Bennett on the two ways
Link to Sufism, Gnosticism and Religion.
There is a lot to say here about this essay, cited from: Ibrahim Gamard, but I am treading on somewhat difficult terrain, so I will make some tentative commentary.
The author is giving some significant advice, which Westerners simply won’t take: make your ‘sufism’ sit under the umbrella of Islam. That’s unrealistic advice, at this point, but raises an issue that lurks behind the Ouspensky/Bennett reactions to Gurdjieff.
First, let me say it: how do we know if this prejudice against gnosticism isn’t just the usual ‘outsider’ bias? I won’t denigrate this author on those grounds since I don’t really understand him or, for that matter, the culture of Islamic Sufism.
But this issue is transposed in Bennett’s writings, but recast in a form that can make sense to a secularist, or secular religionist, e.g. a Protestant Christian. (I don’t buy the usage of ‘secularism’ as being anti-religion necessarily, I am not a Protestant)
Bennett quietly distinguishes the ‘path of accelerated transformation’ and the ‘path of Objective Morality’. The author here is trying to do that also, but he is up against the wall and substitues ‘Islam’ for Bennett’s ‘objective morality’.
The point is that the whole question of transformation has been hijacked by what seem to be a bunch of hooligans, can this be right? So Bennett points to another way, slower, but steady, within the context of, note he doesn’t say religion, although he means that, but ‘objective morality’. Bennett is very devious and makes things up, but his point is clear: being a gnostic Faust like the Gurdjieff’s raises the question, is this spiritual at all? How could nature destroy all those in pious honesty that endure the tide of history only to be destroyed while a bunch of gnostic gangsters form a criminal monopoly on soul. That can’t be right, although many in despairing panic have thought as much.
Thus he points to the possibility of those in the general stream of life who try to abide by a basic ethic, and survive without the spiritual fineries of Mephistophelean gnostics (or sufis?).
The point is vital, save only that there are no specifics. You need to keep your eyes peeled on life, and find your way through its confusions with some kind of basic integrity. Sadly, the religions themselves are degenerated vehicles many times for that. In some ways secular culture offers an equivalent vehicle.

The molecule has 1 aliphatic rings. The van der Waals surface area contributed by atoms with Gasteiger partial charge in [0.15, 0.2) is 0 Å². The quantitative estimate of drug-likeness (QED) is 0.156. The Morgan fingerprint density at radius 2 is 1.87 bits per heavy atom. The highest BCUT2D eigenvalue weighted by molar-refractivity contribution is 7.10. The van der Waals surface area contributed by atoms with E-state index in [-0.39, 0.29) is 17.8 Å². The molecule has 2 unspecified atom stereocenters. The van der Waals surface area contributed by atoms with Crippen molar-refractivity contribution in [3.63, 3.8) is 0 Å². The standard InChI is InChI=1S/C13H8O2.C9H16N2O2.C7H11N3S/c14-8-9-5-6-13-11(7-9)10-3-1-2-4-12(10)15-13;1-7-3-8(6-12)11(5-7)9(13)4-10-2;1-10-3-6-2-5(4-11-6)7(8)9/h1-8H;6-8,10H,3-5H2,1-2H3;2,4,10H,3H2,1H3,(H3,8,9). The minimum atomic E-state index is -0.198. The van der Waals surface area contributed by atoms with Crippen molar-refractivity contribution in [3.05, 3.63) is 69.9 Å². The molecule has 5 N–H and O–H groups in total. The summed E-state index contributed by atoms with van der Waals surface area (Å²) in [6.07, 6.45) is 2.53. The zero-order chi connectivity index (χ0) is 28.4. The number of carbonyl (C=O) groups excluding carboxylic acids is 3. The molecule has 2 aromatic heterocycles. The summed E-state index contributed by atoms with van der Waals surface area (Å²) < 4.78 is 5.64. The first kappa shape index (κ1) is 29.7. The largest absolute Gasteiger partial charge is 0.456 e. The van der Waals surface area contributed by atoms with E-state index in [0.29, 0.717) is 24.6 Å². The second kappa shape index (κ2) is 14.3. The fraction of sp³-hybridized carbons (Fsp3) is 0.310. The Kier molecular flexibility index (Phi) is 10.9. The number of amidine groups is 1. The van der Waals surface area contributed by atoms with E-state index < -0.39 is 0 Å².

Issues of soul are confusing because the language is decayed and useless. I will post something from Schopenhauer that might help. The term ‘soul’ is being used in different senses in these discussions, and the essay cited rightly protests that the ‘gnostic’ claim on soul is wrong, but what does it all mean?
The basic point, and the term ‘soul’ is useless now, is that everyone has a soul, in a sense compatible with science in the sense of Kantian/Schopenhaurian transcendental idealism: this is the case by definition of terms, almost, in that our ‘totality’ is not fully a space-time entity.
All these ‘gnostics’ like Gurdjieff are talking about something else.
The basic issue here is that you don’t need to find some fourth way school, to pursue ‘soul’ or the rest of it: it’s all embedded in ordinary life. But your position is not secure in that regard, you have many chances and opportunities, but they are no unlimited.
Behind the degenerated stupidity of fire and brimstone preachers lies a simple issue: as just said, ‘soul’ is your birthright, but you don’t have forever to play around with that.
Enough just for the moment.
These issues are important for those entangled in the ‘fourth way’ stream: your chances of finding these hidden schools are almost zero. Be about your business in ordinary life, as the vehicle by default, and beware of entanglement with these ‘gnostic’ desperadoes, you will not only not get the booby prize, you will end up worse off.
Be alert to life to figure this all out on your own, wary of all parties, secular, religious, or (Mephistophelean gnostic/sufi)